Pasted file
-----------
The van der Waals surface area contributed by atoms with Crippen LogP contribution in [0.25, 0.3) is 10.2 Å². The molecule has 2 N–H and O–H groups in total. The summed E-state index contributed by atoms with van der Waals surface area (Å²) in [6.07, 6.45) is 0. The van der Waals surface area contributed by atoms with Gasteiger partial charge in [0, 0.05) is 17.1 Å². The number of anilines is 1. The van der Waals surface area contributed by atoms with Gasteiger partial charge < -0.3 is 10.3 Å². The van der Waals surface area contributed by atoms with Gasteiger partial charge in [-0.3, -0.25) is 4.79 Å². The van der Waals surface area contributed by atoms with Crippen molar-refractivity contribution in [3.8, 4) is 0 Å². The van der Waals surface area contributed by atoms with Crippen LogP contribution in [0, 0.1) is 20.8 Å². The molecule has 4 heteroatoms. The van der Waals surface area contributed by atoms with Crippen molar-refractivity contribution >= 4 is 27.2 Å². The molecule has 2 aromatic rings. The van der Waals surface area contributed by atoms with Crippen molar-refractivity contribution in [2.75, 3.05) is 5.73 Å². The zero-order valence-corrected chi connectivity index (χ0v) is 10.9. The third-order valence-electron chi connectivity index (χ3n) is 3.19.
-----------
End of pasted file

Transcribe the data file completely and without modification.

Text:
The van der Waals surface area contributed by atoms with Crippen LogP contribution in [0.25, 0.3) is 10.2 Å². The molecule has 2 N–H and O–H groups in total. The summed E-state index contributed by atoms with van der Waals surface area (Å²) in [6.07, 6.45) is 0. The van der Waals surface area contributed by atoms with Gasteiger partial charge in [0, 0.05) is 17.1 Å². The number of anilines is 1. The van der Waals surface area contributed by atoms with Gasteiger partial charge < -0.3 is 10.3 Å². The van der Waals surface area contributed by atoms with Gasteiger partial charge in [-0.3, -0.25) is 4.79 Å². The van der Waals surface area contributed by atoms with Crippen molar-refractivity contribution in [3.8, 4) is 0 Å². The van der Waals surface area contributed by atoms with Crippen LogP contribution in [0, 0.1) is 20.8 Å². The molecule has 4 heteroatoms. The van der Waals surface area contributed by atoms with Crippen molar-refractivity contribution >= 4 is 27.2 Å². The molecule has 2 aromatic rings. The van der Waals surface area contributed by atoms with Crippen molar-refractivity contribution in [2.75, 3.05) is 5.73 Å². The zero-order valence-corrected chi connectivity index (χ0v) is 10.9. The third-order valence-electron chi connectivity index (χ3n) is 3.19.